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  • 400038

    Hi everyone,
    Try to figure out this question:

    Breathing 100% oxygen at 40000 ft is equivalent to breathing ambient air at:

    18 000 ft
    8 000 ft
    10 000 ft X
    14 000 ft

    However, if we do the calculation, breathing 100% O2 (unpressured) at 40000ft (=187hPa) is equivalent to 187hPa partial pressure of O2.

    With 21% of O2 in ambient air and a simple calculation, we can determine that 187hPa partial O2 pressure is reached when the ambient pressure is (187/0,21)=890hPa (roughly 3700ft).

    The answer is consistent with all the questions about that subject but I just don't understand why.

    If anyone can help,


  • #2
    Hi ska38,

    You're not factoring in the fact that there is also water and carbon dioxide in the alveoli of the lungs and the partial pressures for these two remain relatively constant. At 10,000ft the alveolar partial pressure is 55 mmHg. We then go onto oxy/air mix keeping us at sea level (103 mmHg alveolar partial pressure) up to 33,700 ft. Above this the partial pressure will reduce until it gets to 55 mmHg, the limit for human endurance. This occurs at 40,000 ft, hence the equivalent of being at 10,000 ft. As stated you shouldn't just think of this in ISA terms i.e. 21% O2 in the atmosphere. At sea level the alveolar partial pressure of 103 mmHg is 14%.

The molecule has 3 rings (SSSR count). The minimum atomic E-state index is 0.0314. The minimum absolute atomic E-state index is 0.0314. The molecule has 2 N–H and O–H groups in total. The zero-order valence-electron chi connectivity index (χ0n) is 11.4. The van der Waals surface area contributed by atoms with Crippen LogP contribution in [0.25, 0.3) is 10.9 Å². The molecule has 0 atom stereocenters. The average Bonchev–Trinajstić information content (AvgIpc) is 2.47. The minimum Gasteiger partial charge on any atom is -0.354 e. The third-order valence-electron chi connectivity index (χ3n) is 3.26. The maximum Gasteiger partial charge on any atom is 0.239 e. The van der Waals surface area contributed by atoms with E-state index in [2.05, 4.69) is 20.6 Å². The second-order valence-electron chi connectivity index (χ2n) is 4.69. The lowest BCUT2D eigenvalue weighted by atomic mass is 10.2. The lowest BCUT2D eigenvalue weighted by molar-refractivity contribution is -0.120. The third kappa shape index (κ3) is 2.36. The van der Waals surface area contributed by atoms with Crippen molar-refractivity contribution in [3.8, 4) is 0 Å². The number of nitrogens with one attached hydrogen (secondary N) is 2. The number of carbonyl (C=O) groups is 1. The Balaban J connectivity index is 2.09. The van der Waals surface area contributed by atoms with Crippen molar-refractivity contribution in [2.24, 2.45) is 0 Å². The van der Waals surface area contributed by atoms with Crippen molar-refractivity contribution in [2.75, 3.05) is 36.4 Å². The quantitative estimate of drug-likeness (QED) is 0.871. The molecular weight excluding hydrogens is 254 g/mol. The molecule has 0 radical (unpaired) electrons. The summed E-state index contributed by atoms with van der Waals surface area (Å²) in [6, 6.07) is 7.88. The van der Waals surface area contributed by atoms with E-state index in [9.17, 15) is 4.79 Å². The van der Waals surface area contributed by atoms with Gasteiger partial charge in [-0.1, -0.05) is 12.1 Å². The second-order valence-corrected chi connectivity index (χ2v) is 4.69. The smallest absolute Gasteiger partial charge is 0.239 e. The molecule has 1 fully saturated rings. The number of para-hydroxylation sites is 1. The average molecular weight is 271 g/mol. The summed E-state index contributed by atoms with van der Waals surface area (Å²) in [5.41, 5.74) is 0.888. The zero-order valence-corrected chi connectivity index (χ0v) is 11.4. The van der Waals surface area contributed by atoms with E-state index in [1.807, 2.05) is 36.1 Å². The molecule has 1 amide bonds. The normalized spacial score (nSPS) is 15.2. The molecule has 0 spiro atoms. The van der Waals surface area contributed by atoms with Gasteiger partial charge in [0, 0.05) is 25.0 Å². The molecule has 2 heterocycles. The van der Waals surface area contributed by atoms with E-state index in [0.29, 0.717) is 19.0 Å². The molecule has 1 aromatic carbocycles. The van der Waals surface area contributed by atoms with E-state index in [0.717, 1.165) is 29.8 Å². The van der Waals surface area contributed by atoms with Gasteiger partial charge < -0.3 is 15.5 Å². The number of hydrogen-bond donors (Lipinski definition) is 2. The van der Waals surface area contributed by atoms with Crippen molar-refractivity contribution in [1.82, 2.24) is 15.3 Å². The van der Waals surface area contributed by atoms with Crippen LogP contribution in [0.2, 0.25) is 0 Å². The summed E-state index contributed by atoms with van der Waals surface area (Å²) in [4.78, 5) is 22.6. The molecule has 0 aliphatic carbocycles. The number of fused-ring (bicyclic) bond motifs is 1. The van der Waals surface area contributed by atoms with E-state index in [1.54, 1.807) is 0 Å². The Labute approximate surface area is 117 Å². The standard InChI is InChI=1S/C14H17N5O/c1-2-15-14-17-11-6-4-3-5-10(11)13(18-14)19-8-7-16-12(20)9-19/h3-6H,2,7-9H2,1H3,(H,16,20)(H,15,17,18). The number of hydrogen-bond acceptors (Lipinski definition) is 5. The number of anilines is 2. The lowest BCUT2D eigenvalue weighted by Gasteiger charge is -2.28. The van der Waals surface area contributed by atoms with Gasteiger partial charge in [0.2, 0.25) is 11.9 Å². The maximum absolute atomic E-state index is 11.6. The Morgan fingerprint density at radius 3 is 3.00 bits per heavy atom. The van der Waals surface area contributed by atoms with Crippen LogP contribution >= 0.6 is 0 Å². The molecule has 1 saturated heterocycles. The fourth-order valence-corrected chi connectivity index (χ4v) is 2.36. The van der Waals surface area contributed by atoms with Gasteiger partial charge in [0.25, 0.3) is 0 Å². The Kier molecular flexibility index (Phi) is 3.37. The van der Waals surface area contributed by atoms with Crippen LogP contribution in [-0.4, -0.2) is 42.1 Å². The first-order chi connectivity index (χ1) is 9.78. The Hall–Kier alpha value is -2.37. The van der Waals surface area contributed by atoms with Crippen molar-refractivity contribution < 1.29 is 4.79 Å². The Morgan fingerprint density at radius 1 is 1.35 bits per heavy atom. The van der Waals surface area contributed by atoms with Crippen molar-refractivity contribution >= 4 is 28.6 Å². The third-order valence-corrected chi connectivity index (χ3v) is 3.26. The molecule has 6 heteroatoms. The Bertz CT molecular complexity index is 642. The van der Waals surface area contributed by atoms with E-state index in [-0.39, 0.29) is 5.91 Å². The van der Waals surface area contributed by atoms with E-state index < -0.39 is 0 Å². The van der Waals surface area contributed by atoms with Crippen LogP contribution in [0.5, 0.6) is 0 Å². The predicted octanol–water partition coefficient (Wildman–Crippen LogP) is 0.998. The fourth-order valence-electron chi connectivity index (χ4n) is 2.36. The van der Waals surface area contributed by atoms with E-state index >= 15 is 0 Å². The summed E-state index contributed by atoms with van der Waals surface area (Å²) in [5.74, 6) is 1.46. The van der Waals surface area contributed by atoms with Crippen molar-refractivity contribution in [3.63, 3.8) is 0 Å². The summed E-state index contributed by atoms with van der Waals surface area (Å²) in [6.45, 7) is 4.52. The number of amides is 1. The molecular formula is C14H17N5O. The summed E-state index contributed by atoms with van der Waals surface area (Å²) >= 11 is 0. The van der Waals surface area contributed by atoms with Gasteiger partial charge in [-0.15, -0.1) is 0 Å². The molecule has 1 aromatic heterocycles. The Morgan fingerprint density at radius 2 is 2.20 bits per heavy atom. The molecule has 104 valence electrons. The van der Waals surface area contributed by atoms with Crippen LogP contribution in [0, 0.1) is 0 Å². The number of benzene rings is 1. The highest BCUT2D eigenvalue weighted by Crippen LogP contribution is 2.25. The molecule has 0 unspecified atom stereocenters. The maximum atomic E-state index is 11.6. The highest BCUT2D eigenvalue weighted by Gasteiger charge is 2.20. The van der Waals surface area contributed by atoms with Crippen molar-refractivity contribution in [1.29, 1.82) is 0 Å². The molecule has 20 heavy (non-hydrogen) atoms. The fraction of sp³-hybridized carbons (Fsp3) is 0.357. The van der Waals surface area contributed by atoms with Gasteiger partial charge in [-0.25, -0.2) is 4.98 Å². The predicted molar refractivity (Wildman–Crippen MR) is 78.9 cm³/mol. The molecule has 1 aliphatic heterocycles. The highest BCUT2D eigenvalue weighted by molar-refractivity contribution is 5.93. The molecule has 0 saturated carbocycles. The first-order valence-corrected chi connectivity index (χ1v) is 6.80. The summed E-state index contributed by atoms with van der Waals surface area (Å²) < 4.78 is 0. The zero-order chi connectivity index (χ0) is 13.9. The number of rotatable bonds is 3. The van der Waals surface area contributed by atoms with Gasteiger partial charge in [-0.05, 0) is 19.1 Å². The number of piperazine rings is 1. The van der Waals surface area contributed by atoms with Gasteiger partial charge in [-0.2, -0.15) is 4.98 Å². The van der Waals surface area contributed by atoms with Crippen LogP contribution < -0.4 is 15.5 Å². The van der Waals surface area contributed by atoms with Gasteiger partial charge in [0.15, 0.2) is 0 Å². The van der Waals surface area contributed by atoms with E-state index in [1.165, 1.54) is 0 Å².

• #3
      Thanks for this reply, OK understood.